Renewing Cultural Studies

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Renew is an awkward word. Its prefix seems to make its idea of something 'new' impossible. And everyday experience further underlines the contradiction. My first memory of using the word 'renew' was related to the anxiety of library overdue books: renewing those books was a pragmatic way to avoid the impending fines. This is a useful starting point for pondering any cultural moment of renewal. Renew describes the impetus towards change while acknowledging the past's weighted effect on producing any transformation. It articulates a challenged continuity rather than a break or discontinuity with a particular past. Where I would like to take this idea of renewal is into the realm of cultural studies and its continuing intellectual project through two efforts or essays. Essay 1: Recombinant Culture There are no doubt many ways to characterise the value of cultural studies. What I want to emphasise here is how cultural studies worked to transform the basic conceptualisation of culture itself. These are familiar paths but to identify some of the principal intellectual traits for rethinking and fundamentally renewing the definition of culture: the contested terrain of the popular; the hegemonic restructuring of culture through winning and building of consent as a moving and transforming force; and the concentration on the making of the "other" and the "other's" process of piecing together cultural sense Through all these paths the real power of cultural studies has been its ability to migrate into disciplines and work to renew their internal directions through challenge. Although naturalised homes for cultural studies have been found in media and communication programmes, this has been partly possible through their roughly contemporaneous emergence and partly through this sister intellectual project's capacity to deal seriously with popular culture. Where renewal has been more brazenly articulated is in sites such as geography and its turn to culture and space issues, English and its transformation of its object of study, or musicology with its rereading of popular music and its cadence of cultural meaning and, to a lesser extent sociology and history. What cultural studies has been is a migrating source of renewal across the humanities and social sciences. The core of cultural studies, which is much more difficult to define except in a listing of key concepts and strategies of cultural engagement through intellectual work (of which I provided only a partial list above), has not necessarily gone through this same pattern of renewal over the last 20 years. What I would like to propose here is a moment of rethinking what constitutes cultural studies. This goes beyond Richard Johnson's historical reading of what is cultural studies. Using a new metaphor to describe its approach may begin this renewal of the core. Cultural studies can be rearticulated in terms of its capacity at recombining. As I have indicated, cultural studies has worked to juxtapose its redefinitions of the cultural against and over these 19th century disciplines and has produced quite dramatic shifts in approaches within the disciplines and across the disciplines. Recombining then is the intellectual practice of cultural studies. It generally analyses the form of recombinations that emerge on the contemporary scene. Some have labelled this process hybridisation -- the work of Iain Chambers and Lydia Curti identifies the movements through borders and boundaries both physical and psychical. As a practice, cultural studies can debate and discuss the moments of rupture of the continuous (what previous approaches might call the ideological and naturalised veneer of historical continuity), but with the comprehension of how the rupture negotiates with the past and its ideological weight. In other words, cultural studies' practice is one of perpetual renewal through its study of recombinant culture. These moments of recombination can be seen in the structure of identity and cultural politics, where the stable structures of identity serve as much as political tactics as structures. Most visibly, recombinant culture can be the way to understand how new technologies are used and reformed through use by different cultural communities. Popular music provides a model for this continuous flow of recombining for both renewal and a shifted cultural significance. Sounds are sampled; past songs are layered into a significantly different music and use in current dance music. Recombinant culture may also be studied from the perspective of cultural industries and their efforts to incorporate new technologies into different forms in order to reconstitute audiences in ways that in their distinctiveness produce value that is exchangeable as capital. Understanding the constant negotiation of recombinant culture is where cultural studies should relocate its energies and renew its vitality. Essay 2: Refocussing on Cultural Production One of the successes of cultural studies is its well-developed reading of the practices of reception. The active audience approach has led to understanding how audiences use and contextualise cultural forms. Specifically studies in television, popular music and, to a lesser degree, film have benefitted from this rereading of popular culture and audiences. Clearly underdeveloped in cultural studies is an analysis of production. Yet the massive work on the active audience approach is fundamentally a study of cultural production, albeit in the terminology of reception. What is embedded in the active audience reading of cultural forms is the audience's will to produce the text. This reproduction of the text by the audience not only transforms the text, but also points to the very desire (by cultural studies' research itself in the same way that the researcher's reading of a subculture's political and cultural will was refracted through sartorial style and a cultural politics of street appropriation) for the will to produce in the audience. There is a moment in our recombinant culture that certain technologies have intensified the will to produce, if not production itself. The Internet and the World Wide Web have provided cultural studies a clear shift towards a production ethos that has altered the formal boundaries of what constitutes production. The user of the Internet actively plays the role of producer and audience, not just in terms of a heightened pattern of interactivity but in the regularity and routineness with which Websites appear as part of the general system of cultural production. Because all Websites are distributed and disseminated in one system or network the delineations that used to give television networks their nearly exclusive voice and image of authority are not as easily made via the Internet. This moment of production flux and the cultural politics it has generated is already contested as large media corporations work to differentiate content and "quality" so that websites are hierarchised into different registers of cultural value. What I am arguing for here is a renewal of study that now looks at a different starting point in the cycles of production and consumption for cultural studies. Production in this recombinant culture always implies a process of reception and recontextualisation of the past meanings into current objectives and directions. Cultural studies needs to investigate this current blending of production and consumption more vigorously. For instance, how does Napster shift the play of the production outwards into a myriad of possible recombining producer/consumers who make their music available for others? How is the large music publisher Bertelsmann engaging in a process of capitalising in some way on this process of dissemination through their negotiations with Napster? We are seeing enacted in this one case the changing landscape of cultural production and cultural consumption where the product, the property and the service are no longer clearly defined in either industrially or culturally agreed-upon standards. New media culture in general is operating on different criteria of cultural production and cultural consumption: products seem to be continually in process and in that process include their consumers into the process of production. This is clearly evident in the development of computer games as they include their core "audience" in transforming and improving their "product". The digitalisation of cultural forms has permitted the development of "soft-products": that is, products that can be changed and recombined and are therefore not so easily end-products but as entities are continually in process. Because cultural studies has such a well-developed understanding of the process of the transformation of meaning through its study of active reception, it is particularly valuable in interpreting how this recombinant culture is operating in and through new technologies. In a sense, cultural studies can be deployed in making sense of this transformed cultural economy. Through a shift in focus from consumption to production (but fundamentally working with the same insights about cultural meaning, activity and production), the intellectual project of cultural studies can successfully renew itself. Citation reference for this article MLA style: P. David Marshall. "Renewing Cultural Studies." M/C: A Journal of Media and Culture 3.6 (2000). [your date of access] . Chicago style: P. David Marshall, "Renewing Cultural Studies," M/C: A Journal of Media and Culture 3, no. 6 (2000), ([your date of access]). APA style: P. David Marshall. (2000) Renewing Cultural Studies. M/C: A Journal of Media and Culture 3(6). ([your date of access]).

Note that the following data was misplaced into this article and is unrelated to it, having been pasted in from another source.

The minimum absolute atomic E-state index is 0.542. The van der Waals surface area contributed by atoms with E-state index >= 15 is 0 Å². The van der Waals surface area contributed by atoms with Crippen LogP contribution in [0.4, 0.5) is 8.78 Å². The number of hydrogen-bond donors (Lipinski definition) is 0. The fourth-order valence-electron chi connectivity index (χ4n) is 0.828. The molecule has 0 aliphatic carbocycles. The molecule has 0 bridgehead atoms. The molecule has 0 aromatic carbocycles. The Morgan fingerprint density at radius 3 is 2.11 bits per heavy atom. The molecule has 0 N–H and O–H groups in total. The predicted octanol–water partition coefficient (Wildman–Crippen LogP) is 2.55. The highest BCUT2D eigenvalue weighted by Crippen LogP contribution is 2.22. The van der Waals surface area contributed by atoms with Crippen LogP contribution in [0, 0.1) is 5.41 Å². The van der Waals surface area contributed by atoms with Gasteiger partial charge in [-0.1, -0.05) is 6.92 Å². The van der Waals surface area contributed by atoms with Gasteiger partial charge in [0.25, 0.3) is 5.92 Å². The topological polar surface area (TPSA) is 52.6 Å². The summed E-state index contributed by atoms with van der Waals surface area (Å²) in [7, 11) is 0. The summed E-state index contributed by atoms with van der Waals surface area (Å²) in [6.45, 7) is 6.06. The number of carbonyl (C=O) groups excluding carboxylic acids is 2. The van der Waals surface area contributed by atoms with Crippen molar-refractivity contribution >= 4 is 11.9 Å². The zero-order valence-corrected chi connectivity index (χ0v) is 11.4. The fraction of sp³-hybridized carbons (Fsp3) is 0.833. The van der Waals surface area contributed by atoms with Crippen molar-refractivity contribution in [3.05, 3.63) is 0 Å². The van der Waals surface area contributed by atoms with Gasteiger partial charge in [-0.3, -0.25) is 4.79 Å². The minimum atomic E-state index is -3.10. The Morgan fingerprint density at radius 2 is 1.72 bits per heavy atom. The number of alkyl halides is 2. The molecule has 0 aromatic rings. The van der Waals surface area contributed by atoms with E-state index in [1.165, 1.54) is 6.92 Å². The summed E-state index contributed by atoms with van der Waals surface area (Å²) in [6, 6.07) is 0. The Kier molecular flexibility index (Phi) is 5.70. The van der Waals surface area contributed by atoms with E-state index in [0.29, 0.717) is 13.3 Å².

Original languageEnglish
JournalM/C Journal
Issue number6
Publication statusPublished - 01 Dec 2000